In Kano, northern Nigeria's largest city, nonbelievers live under the constant threat of persecution. A business owner, once a Muslim and now an atheist, commented, “If I ever come out in northern Nigeria to say I am an atheist, it will be an automatic death sentence.” The divide in Nigeria is evident, with its 210 million population nearly split between Christians in the south and Muslims in the north. Atheists in the north have reported heightened threats and attacks since Mubarak Bala, the leader of the Humanist Association of Nigeria, was arrested and subsequently imprisoned for blasphemy. “Bala’s imprisonment rolled our movement underground,” said Leo Igwe, a founder of the humanist association. While Nigeria's constitution upholds freedom of religion and expression, the reality is bleak, especially in the north where blasphemy can result in a death penalty in Islamic courts. Isa Sanusi, director of Amnesty International in Nigeria, expressed deep concern over the increase in blasphemy-related killings and urged the authorities to uphold their international human rights obligations.
- Organized Religion's Biggest Threat? The Explosion of America's 'Nones’
Location: United States
The phenomenon of "nones" — individuals who claim no religious affiliation — is rapidly reshaping America's religious landscape. Recent surveys by The Associated Press-NORC Center for Public Affairs Research indicate that 30% of U.S. adults identify as nonreligious. This group, which has seen a steady increase over the past three decades, includes atheists, agnostics, and those who label themselves as "nothing in particular". Interestingly, while atheists and agnostics each make up 7% of U.S. adults, "nothings in particular" constitute about 1 in 6 or roughly 17%. Ryan Burge, a political science professor, underscores the significance of this trend by stating, “the most important story without a shadow of a doubt is the unbelievable rise in the share of Americans who are nonreligious.” Notably, young adults show the highest representation in this category, with nearly 40% of those under 30 identifying as nones.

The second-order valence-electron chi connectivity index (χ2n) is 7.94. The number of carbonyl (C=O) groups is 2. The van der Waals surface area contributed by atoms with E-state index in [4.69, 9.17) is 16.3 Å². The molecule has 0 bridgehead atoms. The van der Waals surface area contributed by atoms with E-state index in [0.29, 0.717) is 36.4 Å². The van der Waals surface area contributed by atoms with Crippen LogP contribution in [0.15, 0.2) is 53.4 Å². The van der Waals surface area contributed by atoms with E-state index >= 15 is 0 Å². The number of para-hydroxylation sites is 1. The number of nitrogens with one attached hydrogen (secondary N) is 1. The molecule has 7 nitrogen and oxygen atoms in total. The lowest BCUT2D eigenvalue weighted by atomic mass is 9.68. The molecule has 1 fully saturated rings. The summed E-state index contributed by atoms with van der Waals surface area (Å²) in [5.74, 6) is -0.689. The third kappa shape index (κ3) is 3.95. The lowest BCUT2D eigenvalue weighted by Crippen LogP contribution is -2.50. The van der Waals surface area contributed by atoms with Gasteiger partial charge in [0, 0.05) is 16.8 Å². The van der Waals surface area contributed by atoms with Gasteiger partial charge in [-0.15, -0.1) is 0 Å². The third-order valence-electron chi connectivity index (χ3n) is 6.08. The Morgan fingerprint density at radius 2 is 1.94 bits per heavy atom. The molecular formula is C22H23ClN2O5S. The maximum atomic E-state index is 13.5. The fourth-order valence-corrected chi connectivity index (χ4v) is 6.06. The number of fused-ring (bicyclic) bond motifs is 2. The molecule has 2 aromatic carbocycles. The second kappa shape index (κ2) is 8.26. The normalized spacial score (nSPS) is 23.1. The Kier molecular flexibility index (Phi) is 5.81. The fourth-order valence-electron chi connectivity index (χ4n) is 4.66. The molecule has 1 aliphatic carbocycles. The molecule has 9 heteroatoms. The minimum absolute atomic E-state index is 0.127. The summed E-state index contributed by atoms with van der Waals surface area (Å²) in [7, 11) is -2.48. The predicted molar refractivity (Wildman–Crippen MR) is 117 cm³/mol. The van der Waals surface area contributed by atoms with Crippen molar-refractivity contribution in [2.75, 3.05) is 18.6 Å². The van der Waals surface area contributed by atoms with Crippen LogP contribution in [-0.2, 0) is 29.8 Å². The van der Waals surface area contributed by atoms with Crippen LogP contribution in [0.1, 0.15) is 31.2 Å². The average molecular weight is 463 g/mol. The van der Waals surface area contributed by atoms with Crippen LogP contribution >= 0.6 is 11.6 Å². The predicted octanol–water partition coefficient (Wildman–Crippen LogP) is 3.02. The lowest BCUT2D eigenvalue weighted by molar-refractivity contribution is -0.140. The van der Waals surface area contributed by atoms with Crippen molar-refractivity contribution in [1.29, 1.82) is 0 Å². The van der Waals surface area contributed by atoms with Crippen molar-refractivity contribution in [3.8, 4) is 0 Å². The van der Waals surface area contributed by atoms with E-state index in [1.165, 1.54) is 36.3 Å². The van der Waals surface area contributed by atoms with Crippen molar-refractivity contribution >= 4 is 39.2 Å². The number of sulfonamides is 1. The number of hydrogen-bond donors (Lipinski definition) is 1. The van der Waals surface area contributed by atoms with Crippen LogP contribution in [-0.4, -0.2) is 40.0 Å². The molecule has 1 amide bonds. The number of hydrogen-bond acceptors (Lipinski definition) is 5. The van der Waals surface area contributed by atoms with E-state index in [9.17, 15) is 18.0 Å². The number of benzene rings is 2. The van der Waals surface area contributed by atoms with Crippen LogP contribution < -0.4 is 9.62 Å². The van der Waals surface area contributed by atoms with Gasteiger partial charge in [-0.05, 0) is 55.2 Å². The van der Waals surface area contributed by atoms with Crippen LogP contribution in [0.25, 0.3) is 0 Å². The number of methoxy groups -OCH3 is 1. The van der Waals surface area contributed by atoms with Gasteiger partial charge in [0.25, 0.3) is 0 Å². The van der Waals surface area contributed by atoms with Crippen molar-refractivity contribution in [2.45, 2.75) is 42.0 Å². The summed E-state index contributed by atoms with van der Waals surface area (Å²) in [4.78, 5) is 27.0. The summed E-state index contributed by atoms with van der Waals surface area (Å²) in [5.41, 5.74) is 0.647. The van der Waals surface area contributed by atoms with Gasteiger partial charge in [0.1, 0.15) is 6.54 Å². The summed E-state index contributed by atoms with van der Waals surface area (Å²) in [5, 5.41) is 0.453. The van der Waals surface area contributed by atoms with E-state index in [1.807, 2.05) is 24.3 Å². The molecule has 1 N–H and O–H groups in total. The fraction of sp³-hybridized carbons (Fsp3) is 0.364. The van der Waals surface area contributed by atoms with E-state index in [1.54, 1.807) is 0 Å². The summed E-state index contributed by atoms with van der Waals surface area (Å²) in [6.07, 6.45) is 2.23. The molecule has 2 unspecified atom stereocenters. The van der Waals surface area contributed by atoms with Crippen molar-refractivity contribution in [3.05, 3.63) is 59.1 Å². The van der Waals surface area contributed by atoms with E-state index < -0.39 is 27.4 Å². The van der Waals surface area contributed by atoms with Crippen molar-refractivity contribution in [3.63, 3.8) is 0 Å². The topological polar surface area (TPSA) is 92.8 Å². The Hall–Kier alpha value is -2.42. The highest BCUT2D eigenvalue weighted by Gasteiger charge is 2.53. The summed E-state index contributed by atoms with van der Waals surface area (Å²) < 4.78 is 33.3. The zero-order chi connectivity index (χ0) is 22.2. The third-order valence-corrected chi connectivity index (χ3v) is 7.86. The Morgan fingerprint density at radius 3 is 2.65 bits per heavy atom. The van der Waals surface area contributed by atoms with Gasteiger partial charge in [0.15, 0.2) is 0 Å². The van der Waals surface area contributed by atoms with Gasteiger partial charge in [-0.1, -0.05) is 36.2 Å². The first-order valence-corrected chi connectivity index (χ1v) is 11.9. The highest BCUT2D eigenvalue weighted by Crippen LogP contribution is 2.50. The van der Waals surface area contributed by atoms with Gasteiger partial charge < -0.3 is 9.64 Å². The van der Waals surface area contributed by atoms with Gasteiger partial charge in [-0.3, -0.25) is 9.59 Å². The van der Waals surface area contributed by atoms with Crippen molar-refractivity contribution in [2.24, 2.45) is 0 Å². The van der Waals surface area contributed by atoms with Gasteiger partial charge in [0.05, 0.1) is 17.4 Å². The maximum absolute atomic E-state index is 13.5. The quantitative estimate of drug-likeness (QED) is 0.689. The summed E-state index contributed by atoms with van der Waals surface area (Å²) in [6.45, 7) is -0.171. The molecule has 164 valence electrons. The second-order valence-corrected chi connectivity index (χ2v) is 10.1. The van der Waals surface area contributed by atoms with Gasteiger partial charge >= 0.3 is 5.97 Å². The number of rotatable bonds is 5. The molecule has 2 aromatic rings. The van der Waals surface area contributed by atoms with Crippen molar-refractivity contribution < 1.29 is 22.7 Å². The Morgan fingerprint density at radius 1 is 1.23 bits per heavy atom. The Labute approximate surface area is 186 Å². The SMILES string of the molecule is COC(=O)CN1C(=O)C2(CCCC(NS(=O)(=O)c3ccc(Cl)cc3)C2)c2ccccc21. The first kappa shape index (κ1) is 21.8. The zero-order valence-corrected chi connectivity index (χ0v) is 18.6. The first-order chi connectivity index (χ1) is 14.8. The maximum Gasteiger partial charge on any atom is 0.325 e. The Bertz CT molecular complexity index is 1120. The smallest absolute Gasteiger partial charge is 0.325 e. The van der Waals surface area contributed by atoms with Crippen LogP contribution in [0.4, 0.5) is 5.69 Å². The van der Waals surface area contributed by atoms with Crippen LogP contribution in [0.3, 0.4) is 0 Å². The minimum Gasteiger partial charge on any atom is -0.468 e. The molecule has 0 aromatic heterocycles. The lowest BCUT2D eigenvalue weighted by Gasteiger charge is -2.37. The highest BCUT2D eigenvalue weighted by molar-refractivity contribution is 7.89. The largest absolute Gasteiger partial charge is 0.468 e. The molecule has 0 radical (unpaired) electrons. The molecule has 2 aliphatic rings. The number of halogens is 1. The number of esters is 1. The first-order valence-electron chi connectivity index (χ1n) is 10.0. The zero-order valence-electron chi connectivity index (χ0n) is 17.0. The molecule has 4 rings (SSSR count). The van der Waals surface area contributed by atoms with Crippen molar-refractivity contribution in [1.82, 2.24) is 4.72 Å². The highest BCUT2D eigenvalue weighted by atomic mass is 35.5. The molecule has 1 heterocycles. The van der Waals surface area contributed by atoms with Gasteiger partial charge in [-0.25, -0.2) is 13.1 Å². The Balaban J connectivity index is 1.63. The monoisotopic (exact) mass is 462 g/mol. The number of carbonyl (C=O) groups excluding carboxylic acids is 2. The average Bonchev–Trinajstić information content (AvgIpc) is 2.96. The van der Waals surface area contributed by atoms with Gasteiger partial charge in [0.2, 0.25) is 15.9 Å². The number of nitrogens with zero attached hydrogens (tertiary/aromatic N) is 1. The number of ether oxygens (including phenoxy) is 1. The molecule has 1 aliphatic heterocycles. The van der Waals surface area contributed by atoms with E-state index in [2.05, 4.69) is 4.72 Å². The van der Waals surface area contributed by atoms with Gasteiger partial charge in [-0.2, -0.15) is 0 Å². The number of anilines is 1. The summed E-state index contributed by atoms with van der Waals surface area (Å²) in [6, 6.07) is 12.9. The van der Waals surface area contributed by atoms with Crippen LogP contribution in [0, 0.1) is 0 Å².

- The Secret Atheists of the Arab World
In the Middle East and North Africa, many nonbelievers, or "nones"—ranging from agnostics to atheists—navigate their existence in a region deeply intertwined with religious beliefs. The societal fabric of these regions is permeated by religious practices, from the omnipresent call to prayer to references in everyday greetings. Nonbelievers often hide their views to avoid potential repercussions, including ostracism, threats, or even retaliation from authorities. A 27-year-old Tunisian woman encapsulated the sentiment, stating, “I have a double life all the time. It’s better than having conflict every day.” Many find solace and community in online spaces, albeit fraught with their own risks. Mustapha Kamel al-Sayyid, a Cairo University professor, highlighted the region's historical ties to religion, stating, "The Middle East is the birthplace of the three heavenly religions," and noted the negative perception many have of those without religious affiliation. Despite atheism not being directly criminalized in countries like Egypt, other laws, like those against blasphemy, can be used to target nonbelievers. For instance, Iran recently executed two men on blasphemy charges, and Saudi Arabia sentenced another to 10 years and 2,000 lashes for expressing atheism on Twitter. In this delicate landscape, some nonbelievers aim for a harmonious existence. Ahmad, a Lebanese now living in Qatar, shared, “We have an unspoken agreement: I don’t criticize religion and you don’t criticize my lack of religion.” However, societal challenges remain a daily struggle for many.
- The Silent Surge of Secularism in Israel
In a nation like Israel, renowned for its religious fervor, it's striking that a significant portion of its population is secular. A 2021 Israeli Central Bureau of Statistics survey highlighted that among Israeli Jews aged over 20, about 45% identified as secular or non-religious. Furthermore, 33% practiced "traditional" religious worship, while ultra-Orthodox Jews, or Haredim, constituted 10%. Naor Narkis, founder of Enlightened Israel, champions the notion that for many secular Israelis, Jewish identity is more cultural, rooted in the Hebrew language and shared history, rather than traditional religious worship. He asserts, “What defines us is our language, and our heritage, but doesn’t involve faith in a god.” This sentiment is reinforced by the fact that approximately 4,000 people in Israel, or one in seven Haredi education system graduates, depart the ultra-Orthodox community annually, underscoring the evolving nature of religious identity within the country.
- Why Secular Japanese Can't Resist the Lure of Shrines
In secular Japan, the allure of temples and shrines isn't just about faith; it's about tradition and collecting beautifully designed stamps known as Goshuin. Momo Nomura, who's made a hobby out of this tradition, mentions, “It’s a mindfulness kind of thing for me,” highlighting her non-religious perspective. With around 70% of the Japanese populace sharing similar sentiments, the connection to such places often leans more towards familial and communal ties rather than strict theological beliefs. As Ryosuke Okamoto, a religion professor, insightfully points out, “In Japan, faith is not considered an important element of religion."